"Q-  Before you testified in Court did your ate Lina tell you about what you are going to say.
"A-  No, sir."[27]

A perusal of said testimony would readily show that Mary Grace despite her mental deficiency was able to testify clearly and persuasively. The psychiatrist who examined her testified that Mary Grace was capable of being receptive and perceptive.  She could tell what happened but found difficulty in interpreting things.[28] Hence, we agree with the trial court's finding that Mary Grace's credibility commands great weight and respect.[29]

Worth stressing, if the mental age of woman above twelve years is that of a child below twelve years, even if she voluntarily submitted to the bestial desires of the accused, or even if the circumstances of force, intimidation, mental weakness or consciousness of the victim were absent, the offender would still be liable for rape under the third circumstance of Article 335 of the Revised Penal Code.[30]

ART. 335. When and how rape is committed. - Rape is committed by having carnal knowledge of a woman under any of the following circumstances.

1.  By using force or intimidation.
2.  When the woman is deprived of reason or otherwise unconscious; and
3.  When the woman is under twelve years of age or is demented.

x x x

Considering the statutory rule that sexual intercourse with a victim under twelve years of age is rape, then it should follow that carnal knowledge of a woman whose mental age is that of a child below twelve years would also constitute rape.[31]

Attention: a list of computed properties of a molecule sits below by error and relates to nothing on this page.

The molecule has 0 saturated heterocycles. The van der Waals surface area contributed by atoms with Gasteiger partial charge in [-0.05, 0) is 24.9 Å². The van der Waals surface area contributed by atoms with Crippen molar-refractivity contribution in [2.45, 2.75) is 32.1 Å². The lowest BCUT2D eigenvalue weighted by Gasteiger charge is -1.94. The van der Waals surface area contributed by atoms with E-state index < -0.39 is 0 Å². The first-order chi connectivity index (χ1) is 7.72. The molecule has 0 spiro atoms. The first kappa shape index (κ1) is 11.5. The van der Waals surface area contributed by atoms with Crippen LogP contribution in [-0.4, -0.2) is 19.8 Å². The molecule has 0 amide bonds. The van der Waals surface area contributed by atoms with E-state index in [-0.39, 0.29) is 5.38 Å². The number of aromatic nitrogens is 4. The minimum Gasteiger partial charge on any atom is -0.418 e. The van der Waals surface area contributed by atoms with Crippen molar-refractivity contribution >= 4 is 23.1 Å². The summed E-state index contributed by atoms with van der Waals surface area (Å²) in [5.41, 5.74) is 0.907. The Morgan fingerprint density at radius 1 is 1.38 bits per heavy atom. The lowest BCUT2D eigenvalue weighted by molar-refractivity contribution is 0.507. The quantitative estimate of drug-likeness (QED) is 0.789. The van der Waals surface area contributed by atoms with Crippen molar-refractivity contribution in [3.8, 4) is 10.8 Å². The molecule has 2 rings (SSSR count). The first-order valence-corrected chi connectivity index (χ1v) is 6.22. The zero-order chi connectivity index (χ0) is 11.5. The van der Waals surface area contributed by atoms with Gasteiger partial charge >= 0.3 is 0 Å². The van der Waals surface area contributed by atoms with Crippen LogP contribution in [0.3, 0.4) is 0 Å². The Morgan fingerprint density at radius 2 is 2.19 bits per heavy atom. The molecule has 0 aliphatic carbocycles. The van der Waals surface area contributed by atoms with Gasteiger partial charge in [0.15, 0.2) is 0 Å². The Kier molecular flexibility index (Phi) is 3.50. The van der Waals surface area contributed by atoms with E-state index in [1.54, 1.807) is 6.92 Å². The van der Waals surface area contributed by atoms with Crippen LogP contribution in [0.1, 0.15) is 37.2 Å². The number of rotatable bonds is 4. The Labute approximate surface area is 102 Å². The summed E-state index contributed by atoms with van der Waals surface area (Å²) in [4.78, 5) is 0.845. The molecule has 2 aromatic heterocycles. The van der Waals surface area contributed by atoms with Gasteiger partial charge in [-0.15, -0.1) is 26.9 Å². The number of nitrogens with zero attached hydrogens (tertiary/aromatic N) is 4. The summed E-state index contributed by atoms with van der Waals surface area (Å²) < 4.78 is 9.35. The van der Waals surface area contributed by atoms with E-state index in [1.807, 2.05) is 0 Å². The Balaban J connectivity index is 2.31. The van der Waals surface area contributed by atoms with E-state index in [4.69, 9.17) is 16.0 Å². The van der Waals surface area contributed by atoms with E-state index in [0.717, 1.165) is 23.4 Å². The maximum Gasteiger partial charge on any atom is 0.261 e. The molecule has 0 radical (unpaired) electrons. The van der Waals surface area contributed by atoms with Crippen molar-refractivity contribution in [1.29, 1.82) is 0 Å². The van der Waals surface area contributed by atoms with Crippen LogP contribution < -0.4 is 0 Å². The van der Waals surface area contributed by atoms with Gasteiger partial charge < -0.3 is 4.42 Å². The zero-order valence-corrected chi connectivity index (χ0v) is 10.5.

Appellant's claim of ill motive on the part of the victim's sister in filing the instant case lacks evidentiary weight.  No sister would expose her sibling to the ignominy of a rape trial merely to satisfy her alleged motive.  Moreover, no family member would expose a fellow family member to the shame and scandal of having to undergo such a debasing ordeal if the charge were not true.[32]

Concerning appellant's defense of alibi, it is also a well-settled rule that for alibi to prevail, it must be established by positive, clear and satisfactory proof that it was physically impossible for the accused to have been at the scene of the crime at the time of its commission, and not merely that the accused was somewhere else.[33] Appellant's claim of being at another place, even if true, did not preclude the possibility of his coming to the scene of the crime.  Noteworthy, appellant failed to establish that he did not leave Atimonan, Quezon during the period of May 3, 1994 to May 14, 1994.  To prosper, alibi must meet the requirements of time and place strictly.[34]

Appellant's defense of bare denial and alibi could not compel credence in the face of his positive and unwavering identification by the private complainant as one of the rapists.  Positive identification, where categorical and consistent and without any showing of ill motive, prevails over alibi and denial which, if not substantiated by clear and convincing evidence, are negative allegations and self-serving evidence undeserving of weight in law.[35]